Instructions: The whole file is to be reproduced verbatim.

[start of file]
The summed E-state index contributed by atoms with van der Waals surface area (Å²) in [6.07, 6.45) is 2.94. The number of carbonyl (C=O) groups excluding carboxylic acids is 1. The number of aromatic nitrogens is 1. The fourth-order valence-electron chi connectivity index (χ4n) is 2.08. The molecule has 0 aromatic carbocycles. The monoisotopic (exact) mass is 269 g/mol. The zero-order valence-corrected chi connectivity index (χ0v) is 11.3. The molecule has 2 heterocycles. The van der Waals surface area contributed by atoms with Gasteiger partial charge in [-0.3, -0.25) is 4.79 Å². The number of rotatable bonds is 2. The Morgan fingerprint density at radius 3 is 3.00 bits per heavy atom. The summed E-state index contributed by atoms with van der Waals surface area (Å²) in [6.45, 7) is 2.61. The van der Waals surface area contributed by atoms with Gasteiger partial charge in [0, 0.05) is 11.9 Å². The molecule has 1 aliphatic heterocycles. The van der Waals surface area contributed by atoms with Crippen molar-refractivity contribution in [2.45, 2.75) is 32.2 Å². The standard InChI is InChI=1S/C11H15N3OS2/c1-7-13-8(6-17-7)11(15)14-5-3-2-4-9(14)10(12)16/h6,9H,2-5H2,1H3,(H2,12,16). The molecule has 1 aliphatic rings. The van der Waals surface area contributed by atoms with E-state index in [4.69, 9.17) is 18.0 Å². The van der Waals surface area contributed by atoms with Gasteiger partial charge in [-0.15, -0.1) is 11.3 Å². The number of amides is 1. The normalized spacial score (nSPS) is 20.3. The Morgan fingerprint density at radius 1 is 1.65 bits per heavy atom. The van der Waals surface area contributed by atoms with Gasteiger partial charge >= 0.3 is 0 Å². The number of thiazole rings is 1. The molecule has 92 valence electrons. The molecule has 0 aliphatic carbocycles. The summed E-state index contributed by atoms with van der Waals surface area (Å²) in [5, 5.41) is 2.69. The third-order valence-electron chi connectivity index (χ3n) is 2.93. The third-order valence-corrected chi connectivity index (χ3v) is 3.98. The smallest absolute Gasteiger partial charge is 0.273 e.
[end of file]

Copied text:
The summed E-state index contributed by atoms with van der Waals surface area (Å²) in [6.07, 6.45) is 2.94. The number of carbonyl (C=O) groups excluding carboxylic acids is 1. The number of aromatic nitrogens is 1. The fourth-order valence-electron chi connectivity index (χ4n) is 2.08. The molecule has 0 aromatic carbocycles. The monoisotopic (exact) mass is 269 g/mol. The zero-order valence-corrected chi connectivity index (χ0v) is 11.3. The molecule has 2 heterocycles. The van der Waals surface area contributed by atoms with Gasteiger partial charge in [-0.3, -0.25) is 4.79 Å². The number of rotatable bonds is 2. The Morgan fingerprint density at radius 3 is 3.00 bits per heavy atom. The summed E-state index contributed by atoms with van der Waals surface area (Å²) in [6.45, 7) is 2.61. The van der Waals surface area contributed by atoms with Gasteiger partial charge in [0, 0.05) is 11.9 Å². The molecule has 1 aliphatic heterocycles. The van der Waals surface area contributed by atoms with Crippen molar-refractivity contribution in [2.45, 2.75) is 32.2 Å². The standard InChI is InChI=1S/C11H15N3OS2/c1-7-13-8(6-17-7)11(15)14-5-3-2-4-9(14)10(12)16/h6,9H,2-5H2,1H3,(H2,12,16). The molecule has 1 aliphatic rings. The van der Waals surface area contributed by atoms with E-state index in [4.69, 9.17) is 18.0 Å². The van der Waals surface area contributed by atoms with Gasteiger partial charge in [-0.15, -0.1) is 11.3 Å². The number of amides is 1. The normalized spacial score (nSPS) is 20.3. The Morgan fingerprint density at radius 1 is 1.65 bits per heavy atom. The van der Waals surface area contributed by atoms with Gasteiger partial charge >= 0.3 is 0 Å². The number of thiazole rings is 1. The molecule has 92 valence electrons. The molecule has 0 aliphatic carbocycles. The summed E-state index contributed by atoms with van der Waals surface area (Å²) in [5, 5.41) is 2.69. The third-order valence-electron chi connectivity index (χ3n) is 2.93. The third-order valence-corrected chi connectivity index (χ3v) is 3.98. The smallest absolute Gasteiger partial charge is 0.273 e.